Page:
Edward was shy, and classmates and teachers remembered him as having strange mannerisms, such as seemingly random laughter, as if he were laughing at his own personal jokes. To make matters worse, his mother punished him whenever he tried to make friends. Despite his poor social development, he did fairly well in school, particularly in reading.
What happened to Ed’s brother, Henry?!
On April 1, 1940, Ed Gein’s father George died of heart failure caused by his alcoholism at the age of 66. Henry and Ed began doing odd jobs around town to bear living expenses. The brothers were generally considered reliable and honest by residents of the community. While both worked as handymen, Ed also frequently babysat for neighbours. He enjoyed babysitting, seeming to relate more easily to children than adults.
Henry began dating a divorced, single mother of two and planned on moving in with her. Henry worried about his brother’s attachment to their mother and often spoke ill of her around Ed, who responded with shock and hurt.
On May 16, 1944, Henry and Ed were burning away marsh vegetation on the property, eventually the fire got out of control, drawing the attention of the local fire department. By the end of the day – the fire having been extinguished and the firefighters gone – Ed reported his brother missing. With lanterns and flashlights, a search party searched for Henry, whose dead body was found lying face down.
Apparently, he had been dead for some time, and it appeared that the cause of death was heart failure since he had not been burned or injured otherwise. It was later reported, in Harold Schechter‘s biography of Ed Gein, Deviant, that Henry had bruises on his head.
The police dismissed the possibility of foul play and the county coroner later officially listed asphyxiation, a condition of deficient supply of oxygen to the body that arises from abnormal breathing, as the cause of death. The authorities accepted the accident theory, but no official investigation was conducted and an autopsy was not performed. Some suspected that Ed Gein killed his brother.
Questioning Gein about the death of Bernice Worden in 1957, state investigator Joe Wilimovsky brought up questions about Henry’s death. George W. Arndt, who studied the case, wrote that, in retrospect, it was “possible and likely” that Henry’s death was “the ‘Cain and Abel’ aspect of this case.”
Just to be clear, in the biblical Book of Genesis, Cain and Abel are the first two sons of Adam and Eve. Cain, the firstborn, was a farmer, and his brother Abel was a shepherd. The brothers made sacrifices to God, each of his own produce, but God favoured Abel’s sacrifice instead of Cain’s. Cain then murdered Abel.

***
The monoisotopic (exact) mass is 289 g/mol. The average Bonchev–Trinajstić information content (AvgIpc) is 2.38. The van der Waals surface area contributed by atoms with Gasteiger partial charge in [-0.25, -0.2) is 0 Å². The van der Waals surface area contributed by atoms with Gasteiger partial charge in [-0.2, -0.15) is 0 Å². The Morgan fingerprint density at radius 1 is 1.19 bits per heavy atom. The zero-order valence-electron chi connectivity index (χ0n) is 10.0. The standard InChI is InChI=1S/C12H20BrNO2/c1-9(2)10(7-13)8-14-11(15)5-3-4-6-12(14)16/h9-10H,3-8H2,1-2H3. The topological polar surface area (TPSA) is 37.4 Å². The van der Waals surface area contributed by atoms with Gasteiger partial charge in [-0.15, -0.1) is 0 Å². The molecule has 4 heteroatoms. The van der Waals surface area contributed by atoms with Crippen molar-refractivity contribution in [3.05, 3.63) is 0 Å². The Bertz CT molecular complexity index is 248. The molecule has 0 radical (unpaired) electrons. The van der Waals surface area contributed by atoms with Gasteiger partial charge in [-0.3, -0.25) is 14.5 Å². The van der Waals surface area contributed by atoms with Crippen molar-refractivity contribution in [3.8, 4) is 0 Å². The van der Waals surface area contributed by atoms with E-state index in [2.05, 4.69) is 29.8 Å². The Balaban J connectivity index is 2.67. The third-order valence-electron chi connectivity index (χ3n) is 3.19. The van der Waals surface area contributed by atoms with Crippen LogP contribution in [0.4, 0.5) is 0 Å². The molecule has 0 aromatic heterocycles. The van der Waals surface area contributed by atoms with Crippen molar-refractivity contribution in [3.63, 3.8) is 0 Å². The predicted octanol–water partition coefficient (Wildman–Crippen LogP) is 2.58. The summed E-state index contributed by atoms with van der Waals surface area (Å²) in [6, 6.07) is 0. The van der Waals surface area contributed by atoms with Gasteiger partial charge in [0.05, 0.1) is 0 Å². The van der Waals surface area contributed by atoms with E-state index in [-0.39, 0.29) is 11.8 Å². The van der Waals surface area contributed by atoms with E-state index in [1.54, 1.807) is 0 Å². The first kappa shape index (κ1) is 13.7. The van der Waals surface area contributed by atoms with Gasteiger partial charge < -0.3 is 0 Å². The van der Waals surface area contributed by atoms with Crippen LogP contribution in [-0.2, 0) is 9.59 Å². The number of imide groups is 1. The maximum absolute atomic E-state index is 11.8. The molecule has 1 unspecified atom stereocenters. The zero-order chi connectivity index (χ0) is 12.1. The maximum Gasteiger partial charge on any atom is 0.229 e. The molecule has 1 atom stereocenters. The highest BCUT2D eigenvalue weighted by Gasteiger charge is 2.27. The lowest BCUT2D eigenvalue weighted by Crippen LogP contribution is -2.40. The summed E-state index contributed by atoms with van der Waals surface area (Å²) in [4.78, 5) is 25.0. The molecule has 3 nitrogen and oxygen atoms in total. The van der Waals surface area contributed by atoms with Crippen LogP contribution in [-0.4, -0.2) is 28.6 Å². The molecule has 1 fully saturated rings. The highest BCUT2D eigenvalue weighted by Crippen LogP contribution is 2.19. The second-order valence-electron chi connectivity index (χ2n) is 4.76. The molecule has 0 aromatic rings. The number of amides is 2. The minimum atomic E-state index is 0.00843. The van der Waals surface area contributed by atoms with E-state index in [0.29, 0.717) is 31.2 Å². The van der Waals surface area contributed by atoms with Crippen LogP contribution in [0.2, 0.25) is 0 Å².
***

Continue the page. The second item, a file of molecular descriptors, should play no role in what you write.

The Loneliness Surrounded Ed Gein And His Mom:
Gein and his mother were now alone and their life became more limited, bound to the almost isolated farmhouse. Not so long after Henry’s tragic death, Augusta had a paralyzing stroke, and Gein devoted himself to taking care of her.
Sometime in 1945, Ed Gein later recounted, he and his mother visited a man named Smith, who lived nearby, to purchase straw. According to Gein, Augusta witnessed Smith beating a dog. A woman inside the Smith home came outside and yelled for him to stop but Smith beat the dog to death.
Augusta was extremely upset by this scene. However, what bothered her did not appear to be the brutality toward the dog but rather the presence of the woman!
Augusta told Gein that the woman was not married to Smith, so she had no business being there. “Smith’s harlot”, Augusta angrily called her. She had a second stroke soon after, and her health deteriorated rapidly. She died on December 29, 1945, at the age of 67.
Ed was devastated by her death; in the words of author Harold Schechter, he had “lost his only friend and one true love. And he was absolutely alone in the world.”
How Ed Gain made a living?
Ed Gein held on to the farm and earned money from odd jobs. He boarded up rooms used by his mother, including the upstairs, downstairs parlour, and living room, leaving them untouched; while the rest of the house became increasingly squalid, these rooms remained pristine. Gein lived thereafter in a small room next to the kitchen. Around this time, he became interested in reading pulp magazines and adventure stories, particularly those involving cannibals or Nazi atrocities.